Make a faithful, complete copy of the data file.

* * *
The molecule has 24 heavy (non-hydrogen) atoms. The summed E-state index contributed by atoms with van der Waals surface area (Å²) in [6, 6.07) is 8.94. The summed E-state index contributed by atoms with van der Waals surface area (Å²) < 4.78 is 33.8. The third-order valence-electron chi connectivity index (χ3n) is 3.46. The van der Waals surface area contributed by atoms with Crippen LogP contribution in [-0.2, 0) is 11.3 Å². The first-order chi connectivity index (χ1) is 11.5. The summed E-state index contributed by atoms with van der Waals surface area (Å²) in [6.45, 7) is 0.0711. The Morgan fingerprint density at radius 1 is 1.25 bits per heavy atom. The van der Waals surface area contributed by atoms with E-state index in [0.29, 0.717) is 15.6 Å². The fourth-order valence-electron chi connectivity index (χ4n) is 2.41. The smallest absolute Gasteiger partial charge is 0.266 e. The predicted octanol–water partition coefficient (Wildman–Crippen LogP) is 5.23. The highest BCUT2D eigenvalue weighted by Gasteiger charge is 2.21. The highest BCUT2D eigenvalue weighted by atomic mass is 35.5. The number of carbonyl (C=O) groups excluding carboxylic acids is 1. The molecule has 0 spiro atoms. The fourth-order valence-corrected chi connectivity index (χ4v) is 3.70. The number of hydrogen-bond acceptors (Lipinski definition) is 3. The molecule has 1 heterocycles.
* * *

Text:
The molecule has 24 heavy (non-hydrogen) atoms. The summed E-state index contributed by atoms with van der Waals surface area (Å²) in [6, 6.07) is 8.94. The summed E-state index contributed by atoms with van der Waals surface area (Å²) < 4.78 is 33.8. The third-order valence-electron chi connectivity index (χ3n) is 3.46. The van der Waals surface area contributed by atoms with Crippen LogP contribution in [-0.2, 0) is 11.3 Å². The first-order chi connectivity index (χ1) is 11.5. The summed E-state index contributed by atoms with van der Waals surface area (Å²) in [6.45, 7) is 0.0711. The Morgan fingerprint density at radius 1 is 1.25 bits per heavy atom. The van der Waals surface area contributed by atoms with E-state index in [0.29, 0.717) is 15.6 Å². The fourth-order valence-electron chi connectivity index (χ4n) is 2.41. The smallest absolute Gasteiger partial charge is 0.266 e. The predicted octanol–water partition coefficient (Wildman–Crippen LogP) is 5.23. The highest BCUT2D eigenvalue weighted by Gasteiger charge is 2.21. The highest BCUT2D eigenvalue weighted by atomic mass is 35.5. The number of carbonyl (C=O) groups excluding carboxylic acids is 1. The molecule has 0 spiro atoms. The fourth-order valence-corrected chi connectivity index (χ4v) is 3.70. The number of hydrogen-bond acceptors (Lipinski definition) is 3. The molecule has 1 heterocycles.